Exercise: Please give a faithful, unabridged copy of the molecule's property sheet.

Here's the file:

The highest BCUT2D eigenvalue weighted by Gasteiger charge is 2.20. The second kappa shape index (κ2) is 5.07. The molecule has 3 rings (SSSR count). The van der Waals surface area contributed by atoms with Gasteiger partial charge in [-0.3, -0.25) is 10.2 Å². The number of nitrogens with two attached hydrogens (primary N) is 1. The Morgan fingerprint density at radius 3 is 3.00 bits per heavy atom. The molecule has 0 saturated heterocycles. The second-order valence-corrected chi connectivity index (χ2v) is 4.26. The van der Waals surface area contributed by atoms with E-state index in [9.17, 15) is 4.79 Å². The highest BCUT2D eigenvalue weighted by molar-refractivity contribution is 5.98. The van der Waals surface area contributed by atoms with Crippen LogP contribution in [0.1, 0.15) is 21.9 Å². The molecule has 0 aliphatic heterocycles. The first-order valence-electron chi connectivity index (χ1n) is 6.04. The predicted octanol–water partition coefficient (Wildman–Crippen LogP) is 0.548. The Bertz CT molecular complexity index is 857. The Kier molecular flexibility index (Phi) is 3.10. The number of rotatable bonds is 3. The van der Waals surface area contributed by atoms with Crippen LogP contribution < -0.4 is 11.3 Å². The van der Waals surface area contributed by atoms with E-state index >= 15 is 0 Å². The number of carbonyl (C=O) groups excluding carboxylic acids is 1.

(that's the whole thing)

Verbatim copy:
The highest BCUT2D eigenvalue weighted by Gasteiger charge is 2.20. The second kappa shape index (κ2) is 5.07. The molecule has 3 rings (SSSR count). The van der Waals surface area contributed by atoms with Gasteiger partial charge in [-0.3, -0.25) is 10.2 Å². The number of nitrogens with two attached hydrogens (primary N) is 1. The Morgan fingerprint density at radius 3 is 3.00 bits per heavy atom. The molecule has 0 saturated heterocycles. The second-order valence-corrected chi connectivity index (χ2v) is 4.26. The van der Waals surface area contributed by atoms with E-state index in [9.17, 15) is 4.79 Å². The highest BCUT2D eigenvalue weighted by molar-refractivity contribution is 5.98. The van der Waals surface area contributed by atoms with Crippen LogP contribution in [0.1, 0.15) is 21.9 Å². The molecule has 0 aliphatic heterocycles. The first-order valence-electron chi connectivity index (χ1n) is 6.04. The predicted octanol–water partition coefficient (Wildman–Crippen LogP) is 0.548. The Bertz CT molecular complexity index is 857. The Kier molecular flexibility index (Phi) is 3.10. The number of rotatable bonds is 3. The van der Waals surface area contributed by atoms with Crippen LogP contribution < -0.4 is 11.3 Å². The van der Waals surface area contributed by atoms with E-state index >= 15 is 0 Å². The number of carbonyl (C=O) groups excluding carboxylic acids is 1.